…In time for Halloween
I’m beginning to wonder just who my customer’s are – because within one week, I received 3 unusual boxes to create – and they sure are not the usual wedding or baby boxes we seem to always be doing!
A collection of rare axes and hunting knives came in from a local Sportsman’s Bar that consisted of collectable Marble Brand hunting equipment. A few hours later, a gentleman brought in some pocket knives that his grandfather carried throughout his life. The next day, a woman who collects vintage barber equipment brought in a bag of old straight razors to create a little whimsey within a room of her house, dedicated to her collection.
It bothered a lot of people that brought in your traditional watercolors and wedding announcements.
But making a day of framing these items created a lot of interest, and is worth sharing. All three of these collections represent a very basic, traditional way of framing. They created interest, and are nothing out of the ordinary as far as framing costs, or really involved anything out of the ordinary as to preservation. Let’s start with the axes:
The most challenge with this box? Weight. And we would estimate this box weighs close to 60 pounds now finished. After laying the objects out, and finding a fun fabric to lay them on, we dry mounted the fabric to acid-free foam. And then we began to sew, by using actual fishing line with a heavy test to hold the pieces in place. (a couple times around the head, and twice around the handle to keep them from swaying in the box.) We then moved onto the knives, sewing them first right onto their foam casing, along with the arrow heads, and them made sure the foam was properly adhered into the wooden box. We then removed the top, and created a cleat out of strainer stock to “float” the lid above the box of knives. Again, weight was the issue; we contemplated creating a shelf within the framing project to support the knives, but after talking with the client, and the concern on the public space in which this collection would be displayed, it was best to strap-mount the piece by drilling through the back if the frame job into the wooden box. The process created a very tight and secure mounting.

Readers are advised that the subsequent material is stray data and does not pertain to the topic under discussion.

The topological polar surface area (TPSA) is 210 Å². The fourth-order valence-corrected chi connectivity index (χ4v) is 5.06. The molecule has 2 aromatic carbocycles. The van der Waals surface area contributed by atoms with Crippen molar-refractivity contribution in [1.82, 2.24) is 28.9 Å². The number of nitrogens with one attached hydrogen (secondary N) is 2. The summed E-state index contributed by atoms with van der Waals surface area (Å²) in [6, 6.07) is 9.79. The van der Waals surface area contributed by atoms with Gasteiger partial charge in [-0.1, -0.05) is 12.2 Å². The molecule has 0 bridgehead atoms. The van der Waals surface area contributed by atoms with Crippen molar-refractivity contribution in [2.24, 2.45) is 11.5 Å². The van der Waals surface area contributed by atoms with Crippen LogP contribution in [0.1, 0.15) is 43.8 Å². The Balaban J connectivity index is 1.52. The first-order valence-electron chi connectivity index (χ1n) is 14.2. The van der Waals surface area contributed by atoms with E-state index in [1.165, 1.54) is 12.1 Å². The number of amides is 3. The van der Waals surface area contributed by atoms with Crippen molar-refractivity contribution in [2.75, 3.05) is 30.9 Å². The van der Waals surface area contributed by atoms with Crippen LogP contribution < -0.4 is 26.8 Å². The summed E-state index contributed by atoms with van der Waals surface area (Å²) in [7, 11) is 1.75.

The piece used Gemini Moulding #G-1236 as a basic frame. Though I believe that for these type of metal items deterioration is minimal, we still took proper care by using standards in framing, and used conservation glass. To support the weight we s-cleated a strip across the top to support the weight on the wall evenly, and secure it properly once hung.
The frame measures 32 x 40, and with 3 hours of sewing, retailed at $565, start to finish.
Then we have the pocket knives. After talking to the client, he expressed his want to keep the project small, simple, and “quiet”, because that was the personality of his grandfather. A very basic color – Bainbridge #4125 – was used to mount the knives (Nothing too dramatic, like black, and nothing too “weak”, like plain linen.) We used a very simple frame: Larson #663181. The box would be 12×15, easily could sit on a shelf , or hang on a wall using wall buddies. Sewn with filament, the best part was the use of museum glass, and we had fun for days at the store with people trying to reach in to touch them, but couldn’t. A very nice little presentation. This job costs $325.
Our eclectic barber client got a little funky for her design in her fun room at home. We started with a mount on Bainbridge #4230, Amethyst Suede, and sewed the objects again. Her frame was Larson #119630 black shadow, but for fun and color, we added a lip of Bella Moulding #618625 to give it that deco/artsy feel. It measures almost 15×18, and with it’s museum glass, retailed for $450. It turned out to be a fun piece, and the staff always enjoys a creative challenge.
It should be said that all these items can be easily removed with simply cutting the strings that secure them. It was not a drawn out way of display that involved any special mounting, but just involved a little time sewing.
Besides, don’t you feel safer with them displayed?